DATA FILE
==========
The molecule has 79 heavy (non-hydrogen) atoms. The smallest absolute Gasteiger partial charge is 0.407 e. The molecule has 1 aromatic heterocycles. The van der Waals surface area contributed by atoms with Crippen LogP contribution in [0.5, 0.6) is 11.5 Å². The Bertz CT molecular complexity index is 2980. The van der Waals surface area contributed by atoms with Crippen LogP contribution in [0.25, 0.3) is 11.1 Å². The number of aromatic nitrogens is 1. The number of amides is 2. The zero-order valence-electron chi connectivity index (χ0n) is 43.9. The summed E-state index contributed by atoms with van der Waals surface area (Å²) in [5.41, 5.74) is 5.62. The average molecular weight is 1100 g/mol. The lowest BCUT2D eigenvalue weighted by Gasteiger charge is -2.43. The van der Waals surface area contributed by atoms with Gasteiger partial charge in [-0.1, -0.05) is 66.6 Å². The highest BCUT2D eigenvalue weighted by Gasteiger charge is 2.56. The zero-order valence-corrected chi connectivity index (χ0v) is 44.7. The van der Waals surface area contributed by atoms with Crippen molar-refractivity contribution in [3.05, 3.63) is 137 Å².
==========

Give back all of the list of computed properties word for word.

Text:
The molecule has 79 heavy (non-hydrogen) atoms. The smallest absolute Gasteiger partial charge is 0.407 e. The molecule has 1 aromatic heterocycles. The van der Waals surface area contributed by atoms with Crippen LogP contribution in [0.5, 0.6) is 11.5 Å². The Bertz CT molecular complexity index is 2980. The van der Waals surface area contributed by atoms with Crippen LogP contribution in [0.25, 0.3) is 11.1 Å². The number of aromatic nitrogens is 1. The number of amides is 2. The zero-order valence-electron chi connectivity index (χ0n) is 43.9. The summed E-state index contributed by atoms with van der Waals surface area (Å²) in [5.41, 5.74) is 5.62. The average molecular weight is 1100 g/mol. The lowest BCUT2D eigenvalue weighted by Gasteiger charge is -2.43. The van der Waals surface area contributed by atoms with Gasteiger partial charge in [-0.1, -0.05) is 66.6 Å². The highest BCUT2D eigenvalue weighted by Gasteiger charge is 2.56. The zero-order valence-corrected chi connectivity index (χ0v) is 44.7. The van der Waals surface area contributed by atoms with Crippen molar-refractivity contribution in [3.05, 3.63) is 137 Å².